In other words, “Broken” feels more than anything like Prince having fun: first in the studio, taking his new piano-recording capabilities for a test drive, and then on stage, where the song took its overt role as an extended coda to “Gotta Broken Heart Again,” with room for the band to work out (see video above). The gleeful keyboard lines were left to Lisa and Dr. Fink; the rockabilly guitar solo was handled by Dez Dickerson; the “oh, oh, baby” breakdown was turned into a full-band call-and-response. Prince, meanwhile, took the opportunity to dance–not in the effortless, balletic way he’d dance later in the 1980s, but winningly nevertheless.

As fun as it clearly was, however, “Broken” didn’t last long in the Prince canon. It’s only known to have been performed at a handful of dates in March 1981: chiefly, Sam’s in Minneapolis on the 9th and a second show at the Ritz in New York on the 22nd. It’s unclear why, exactly, “Broken” was never returned from its early retirement; perhaps, as Prince Vault speculates, Prince considered it to be too close in style to later songs like “Jack U Off.” But in any case, it was a memorable part of the Dirty Mind setlist while it lasted–and a hell of a way to break in a new home studio.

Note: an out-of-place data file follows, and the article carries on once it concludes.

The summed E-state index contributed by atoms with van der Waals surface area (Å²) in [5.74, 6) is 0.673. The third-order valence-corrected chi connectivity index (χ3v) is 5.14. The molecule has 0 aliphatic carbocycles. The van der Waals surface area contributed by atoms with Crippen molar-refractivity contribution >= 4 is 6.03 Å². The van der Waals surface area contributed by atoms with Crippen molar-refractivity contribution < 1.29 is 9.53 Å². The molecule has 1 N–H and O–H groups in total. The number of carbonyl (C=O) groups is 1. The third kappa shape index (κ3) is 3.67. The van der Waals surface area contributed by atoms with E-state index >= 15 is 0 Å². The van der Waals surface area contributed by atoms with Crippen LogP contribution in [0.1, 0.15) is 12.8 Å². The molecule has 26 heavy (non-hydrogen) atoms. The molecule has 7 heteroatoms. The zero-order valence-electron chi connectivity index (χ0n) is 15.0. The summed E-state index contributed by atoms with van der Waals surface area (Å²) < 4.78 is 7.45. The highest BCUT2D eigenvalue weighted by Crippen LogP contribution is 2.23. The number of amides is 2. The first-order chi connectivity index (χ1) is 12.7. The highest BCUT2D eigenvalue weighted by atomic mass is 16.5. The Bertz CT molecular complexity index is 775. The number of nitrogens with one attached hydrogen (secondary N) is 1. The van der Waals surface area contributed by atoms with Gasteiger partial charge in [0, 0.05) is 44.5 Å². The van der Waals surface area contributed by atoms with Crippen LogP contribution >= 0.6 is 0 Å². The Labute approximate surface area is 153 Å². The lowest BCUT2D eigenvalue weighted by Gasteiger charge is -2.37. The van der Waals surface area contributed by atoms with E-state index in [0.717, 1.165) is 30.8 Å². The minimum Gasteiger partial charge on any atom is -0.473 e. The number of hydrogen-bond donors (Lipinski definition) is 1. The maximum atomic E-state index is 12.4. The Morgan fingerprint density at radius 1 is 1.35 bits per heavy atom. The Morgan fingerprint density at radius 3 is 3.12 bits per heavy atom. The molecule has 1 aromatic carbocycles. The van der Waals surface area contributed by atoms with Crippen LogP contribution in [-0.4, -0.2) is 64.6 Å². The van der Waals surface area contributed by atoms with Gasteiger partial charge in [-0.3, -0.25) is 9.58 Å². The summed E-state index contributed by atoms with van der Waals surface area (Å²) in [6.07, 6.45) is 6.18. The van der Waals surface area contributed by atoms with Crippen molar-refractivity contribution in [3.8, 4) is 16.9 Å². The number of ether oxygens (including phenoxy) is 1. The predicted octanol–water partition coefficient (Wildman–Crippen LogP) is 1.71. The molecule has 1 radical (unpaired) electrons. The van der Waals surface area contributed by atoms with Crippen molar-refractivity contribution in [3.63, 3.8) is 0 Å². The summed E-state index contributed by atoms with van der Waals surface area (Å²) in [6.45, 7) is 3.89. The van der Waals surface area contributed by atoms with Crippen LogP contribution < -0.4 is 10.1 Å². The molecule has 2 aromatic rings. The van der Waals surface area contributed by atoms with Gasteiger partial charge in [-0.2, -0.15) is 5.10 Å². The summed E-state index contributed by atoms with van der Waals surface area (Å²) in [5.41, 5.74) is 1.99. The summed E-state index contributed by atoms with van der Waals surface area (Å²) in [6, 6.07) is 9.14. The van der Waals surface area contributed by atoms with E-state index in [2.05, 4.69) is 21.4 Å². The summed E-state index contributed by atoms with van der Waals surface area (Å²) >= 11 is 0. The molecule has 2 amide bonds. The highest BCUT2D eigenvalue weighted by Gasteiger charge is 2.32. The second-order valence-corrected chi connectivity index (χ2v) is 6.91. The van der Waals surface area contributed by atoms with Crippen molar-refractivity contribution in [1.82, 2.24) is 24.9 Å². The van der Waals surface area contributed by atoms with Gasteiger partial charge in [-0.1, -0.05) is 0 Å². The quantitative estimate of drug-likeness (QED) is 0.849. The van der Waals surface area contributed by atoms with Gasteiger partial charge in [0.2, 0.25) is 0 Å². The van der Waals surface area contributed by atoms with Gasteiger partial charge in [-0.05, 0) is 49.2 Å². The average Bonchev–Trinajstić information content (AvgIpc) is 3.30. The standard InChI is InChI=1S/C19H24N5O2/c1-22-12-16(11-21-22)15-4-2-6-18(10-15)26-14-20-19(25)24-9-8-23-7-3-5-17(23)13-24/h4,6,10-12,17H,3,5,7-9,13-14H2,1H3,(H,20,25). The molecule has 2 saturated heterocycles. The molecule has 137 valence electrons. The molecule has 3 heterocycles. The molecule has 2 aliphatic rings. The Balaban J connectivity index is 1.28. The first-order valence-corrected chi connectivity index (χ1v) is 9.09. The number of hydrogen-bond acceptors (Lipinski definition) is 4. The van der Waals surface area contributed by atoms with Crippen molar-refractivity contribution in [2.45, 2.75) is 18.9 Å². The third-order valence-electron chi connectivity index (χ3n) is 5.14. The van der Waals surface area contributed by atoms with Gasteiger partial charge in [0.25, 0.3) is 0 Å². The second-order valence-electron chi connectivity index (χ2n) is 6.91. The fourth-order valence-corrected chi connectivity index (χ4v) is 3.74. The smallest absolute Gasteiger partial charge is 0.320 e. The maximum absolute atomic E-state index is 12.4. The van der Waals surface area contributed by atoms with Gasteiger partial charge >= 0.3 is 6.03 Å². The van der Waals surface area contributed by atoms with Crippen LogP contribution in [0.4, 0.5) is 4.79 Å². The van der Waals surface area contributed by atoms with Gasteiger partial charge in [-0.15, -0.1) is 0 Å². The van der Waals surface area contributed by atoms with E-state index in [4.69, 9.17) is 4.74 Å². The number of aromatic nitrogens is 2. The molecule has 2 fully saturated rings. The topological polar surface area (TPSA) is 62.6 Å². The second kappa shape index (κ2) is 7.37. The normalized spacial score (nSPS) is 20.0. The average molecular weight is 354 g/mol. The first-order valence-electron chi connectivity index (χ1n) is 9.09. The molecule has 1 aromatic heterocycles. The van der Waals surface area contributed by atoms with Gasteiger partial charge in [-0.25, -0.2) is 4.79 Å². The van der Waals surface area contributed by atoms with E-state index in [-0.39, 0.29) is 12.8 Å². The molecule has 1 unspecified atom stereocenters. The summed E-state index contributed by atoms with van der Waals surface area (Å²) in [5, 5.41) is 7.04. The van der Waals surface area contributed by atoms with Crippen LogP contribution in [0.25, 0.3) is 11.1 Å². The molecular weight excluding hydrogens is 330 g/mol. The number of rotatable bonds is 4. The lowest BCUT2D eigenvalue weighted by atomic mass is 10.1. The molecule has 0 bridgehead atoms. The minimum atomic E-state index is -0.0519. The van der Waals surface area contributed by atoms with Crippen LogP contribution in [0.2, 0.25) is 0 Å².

Next time, we’ll talk about another short-lived outtake from the Dirty Mind era, and the beginning of a much-longer relationship with the Twin Cities’ most famous rock venue. See you then!

“Broken” YouTube

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4 thoughts on “Broken